• 10 Free Microsoft SharePoint Alternatives - Make Tech Easier

    Microsoft SharePoint may be a powerhouse when it comes to project management and collaboration, but the best SharePoint alternatives prove Microsoft is far from the only option. From individuals to large businesses, productivity, collaboration, and project management apps are a must. SharePoint gives you all of this in one convenient platform, but it gets expensive quickly. Free SharePoint alternatives are ideal for saving money without sacrificing features.

  • U-M campuses first in nation to offer new Wi-Fi technology

    The new Wi-Fi 6E network enables download speeds of 500-600 megabits per second even in high-density areas. This is up to three to five times faster than the prior network — enough bandwidth for attendees in the largest lecture halls and auditoriums to simultaneously stream high-definition video.

Open Hardware/Modding, Mostly Raspberry Pi

  • Hackaday Prize 2022: MasterPi Is A Capable Robot With Fancy Wheels

    When it comes to building a mobile robot, often maneuverability is more important than outright speed. The MasterPi robot demonstrates this well, using fancy wheels to help it slide and skate in any direction needed.

  • Hackaday Podcast 175: Moonrocks And Cockroach Chyme, A Raspberry Pi IPad, And A Retro-Respectful Tape Deck

    Join Editor-in-Chief Elliot Williams and Assignments Editor Kristina Panos as we cuss and discuss all the gnarliest hacks from the past week. We kick off this episode with a gentle reminder that the Odd Inputs and Peculiar Peripherals Contest ends this Monday, July 4th, at 8:30 AM PDT. We’ve seen a ton of cool entries so far, including a new version of [Peter Lyons]’ Squeezebox keyboard that we’re itching to write up for the blog.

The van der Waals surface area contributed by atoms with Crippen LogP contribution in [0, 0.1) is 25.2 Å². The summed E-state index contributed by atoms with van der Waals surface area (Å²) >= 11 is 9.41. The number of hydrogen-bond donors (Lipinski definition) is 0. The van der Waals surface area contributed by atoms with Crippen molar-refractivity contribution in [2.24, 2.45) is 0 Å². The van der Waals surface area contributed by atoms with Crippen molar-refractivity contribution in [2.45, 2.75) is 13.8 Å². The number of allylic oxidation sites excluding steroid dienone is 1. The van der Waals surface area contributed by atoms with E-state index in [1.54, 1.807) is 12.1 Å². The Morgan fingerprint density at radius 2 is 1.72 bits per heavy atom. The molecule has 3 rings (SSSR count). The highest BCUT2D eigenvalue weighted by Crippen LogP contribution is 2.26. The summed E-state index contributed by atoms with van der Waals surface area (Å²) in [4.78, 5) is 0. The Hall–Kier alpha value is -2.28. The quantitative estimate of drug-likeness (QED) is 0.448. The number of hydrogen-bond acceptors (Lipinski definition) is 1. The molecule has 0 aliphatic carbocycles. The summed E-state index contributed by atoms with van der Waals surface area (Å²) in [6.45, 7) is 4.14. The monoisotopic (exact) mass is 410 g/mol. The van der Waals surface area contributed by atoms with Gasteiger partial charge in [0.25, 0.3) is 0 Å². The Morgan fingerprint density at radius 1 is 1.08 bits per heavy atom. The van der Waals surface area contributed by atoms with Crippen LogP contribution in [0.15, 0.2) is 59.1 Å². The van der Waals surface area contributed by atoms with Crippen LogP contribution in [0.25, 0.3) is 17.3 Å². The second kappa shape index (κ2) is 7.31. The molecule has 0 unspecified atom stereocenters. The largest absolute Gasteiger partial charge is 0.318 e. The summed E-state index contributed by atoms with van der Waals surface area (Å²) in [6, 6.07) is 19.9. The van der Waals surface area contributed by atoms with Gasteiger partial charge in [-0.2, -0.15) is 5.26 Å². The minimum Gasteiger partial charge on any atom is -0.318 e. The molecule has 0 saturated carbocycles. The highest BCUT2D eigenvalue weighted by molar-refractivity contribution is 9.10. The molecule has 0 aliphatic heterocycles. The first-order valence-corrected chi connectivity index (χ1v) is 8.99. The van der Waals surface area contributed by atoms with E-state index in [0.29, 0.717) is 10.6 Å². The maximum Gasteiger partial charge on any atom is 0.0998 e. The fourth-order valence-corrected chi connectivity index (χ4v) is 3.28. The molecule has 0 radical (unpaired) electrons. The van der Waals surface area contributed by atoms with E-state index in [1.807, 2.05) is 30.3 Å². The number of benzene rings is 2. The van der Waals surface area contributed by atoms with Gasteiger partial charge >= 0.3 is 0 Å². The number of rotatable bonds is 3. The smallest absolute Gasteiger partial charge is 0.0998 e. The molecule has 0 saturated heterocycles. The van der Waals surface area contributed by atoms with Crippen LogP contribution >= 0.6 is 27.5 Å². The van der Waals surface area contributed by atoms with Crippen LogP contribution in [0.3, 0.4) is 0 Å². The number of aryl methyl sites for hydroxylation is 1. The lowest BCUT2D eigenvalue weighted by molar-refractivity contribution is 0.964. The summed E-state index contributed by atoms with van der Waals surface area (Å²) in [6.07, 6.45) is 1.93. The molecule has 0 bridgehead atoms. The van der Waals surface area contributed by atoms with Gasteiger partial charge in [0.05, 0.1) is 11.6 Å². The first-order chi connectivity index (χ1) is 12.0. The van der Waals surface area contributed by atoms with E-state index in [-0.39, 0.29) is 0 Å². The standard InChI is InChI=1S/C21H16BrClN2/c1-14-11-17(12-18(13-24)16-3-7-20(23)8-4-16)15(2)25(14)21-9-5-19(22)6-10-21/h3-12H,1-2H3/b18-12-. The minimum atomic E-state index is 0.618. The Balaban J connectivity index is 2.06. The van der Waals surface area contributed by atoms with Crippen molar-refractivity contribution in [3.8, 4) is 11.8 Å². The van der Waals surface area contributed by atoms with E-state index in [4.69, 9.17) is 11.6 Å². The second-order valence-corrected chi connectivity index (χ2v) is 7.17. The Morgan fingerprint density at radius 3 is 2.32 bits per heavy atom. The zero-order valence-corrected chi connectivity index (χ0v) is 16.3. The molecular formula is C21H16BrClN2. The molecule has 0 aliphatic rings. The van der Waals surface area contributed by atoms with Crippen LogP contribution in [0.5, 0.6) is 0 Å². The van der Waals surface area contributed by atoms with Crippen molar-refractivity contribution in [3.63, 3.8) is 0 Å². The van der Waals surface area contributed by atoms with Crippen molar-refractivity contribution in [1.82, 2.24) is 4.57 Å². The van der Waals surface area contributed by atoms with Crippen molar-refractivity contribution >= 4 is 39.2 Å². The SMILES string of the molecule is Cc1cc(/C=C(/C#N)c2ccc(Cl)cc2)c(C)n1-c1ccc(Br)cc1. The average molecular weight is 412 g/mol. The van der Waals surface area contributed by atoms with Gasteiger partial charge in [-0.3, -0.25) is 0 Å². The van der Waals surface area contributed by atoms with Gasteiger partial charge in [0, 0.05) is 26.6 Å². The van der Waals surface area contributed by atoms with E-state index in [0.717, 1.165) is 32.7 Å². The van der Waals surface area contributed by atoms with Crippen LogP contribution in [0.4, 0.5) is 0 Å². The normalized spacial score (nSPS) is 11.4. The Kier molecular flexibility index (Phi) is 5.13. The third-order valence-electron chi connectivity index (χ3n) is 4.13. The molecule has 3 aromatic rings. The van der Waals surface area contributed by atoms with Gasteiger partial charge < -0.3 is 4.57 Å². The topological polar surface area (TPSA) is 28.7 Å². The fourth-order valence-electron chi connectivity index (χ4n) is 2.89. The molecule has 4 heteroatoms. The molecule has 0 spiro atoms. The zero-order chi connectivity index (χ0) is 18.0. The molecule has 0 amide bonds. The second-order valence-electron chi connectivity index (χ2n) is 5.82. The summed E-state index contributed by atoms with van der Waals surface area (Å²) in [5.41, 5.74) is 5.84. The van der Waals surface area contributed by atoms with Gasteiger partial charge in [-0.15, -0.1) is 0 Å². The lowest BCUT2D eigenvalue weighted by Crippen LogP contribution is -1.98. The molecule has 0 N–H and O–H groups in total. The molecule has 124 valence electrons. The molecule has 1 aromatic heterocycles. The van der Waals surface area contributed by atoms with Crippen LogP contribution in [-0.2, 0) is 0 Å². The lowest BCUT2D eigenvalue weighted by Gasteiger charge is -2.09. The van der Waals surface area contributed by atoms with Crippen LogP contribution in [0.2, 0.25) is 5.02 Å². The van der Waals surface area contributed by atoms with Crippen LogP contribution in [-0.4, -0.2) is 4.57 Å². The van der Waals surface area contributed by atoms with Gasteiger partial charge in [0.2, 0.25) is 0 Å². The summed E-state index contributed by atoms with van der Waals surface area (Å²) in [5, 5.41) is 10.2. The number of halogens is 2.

• i.MX8M Mini powers Pico-ITX board and supports Yocto-based Linux distributions

    The eDM-SBC-iMX8Mm is a Single Board Computer (SBC) which comes in a small Pico-ITX form factor and it’s powered by NXP’s i.MX8M Mini System on Chip (SoC). This compact device was designed to run 24/7 to suit applications such as kiosks , digital signage displays, smart home appliances etc.

    DATA MODUL has designed this SBC to be coupled with NXP’s i.MX8M Mini Dual Cortex-A53 (up to 1800 MHz) or its Quad-core version. Both CPU models integrate a GCNanoUltra GPU with a 2D/3D accelerator and they include up to 512KB L2 in Cache memory.

  • Meet the engineers behind Raspberry Pi Pico W

    Removing the GPIO pins around the antenna was tempting because it would free up space: “Antennas like space,” explains Dominic while showing us the trapezoidal-shaped feature. “And getting rid of the bottom GPIO pins would have made it easier to connect the wireless chip,” but it would have been a huge change for current users. “I didn’t want to lose any of the peripheral GPIO pins to the end-user,” says Dominic. People can add Pico W to an existing project without having to change anything and gain instant access to wireless technology.

Programming Leftovers

  • Perl question?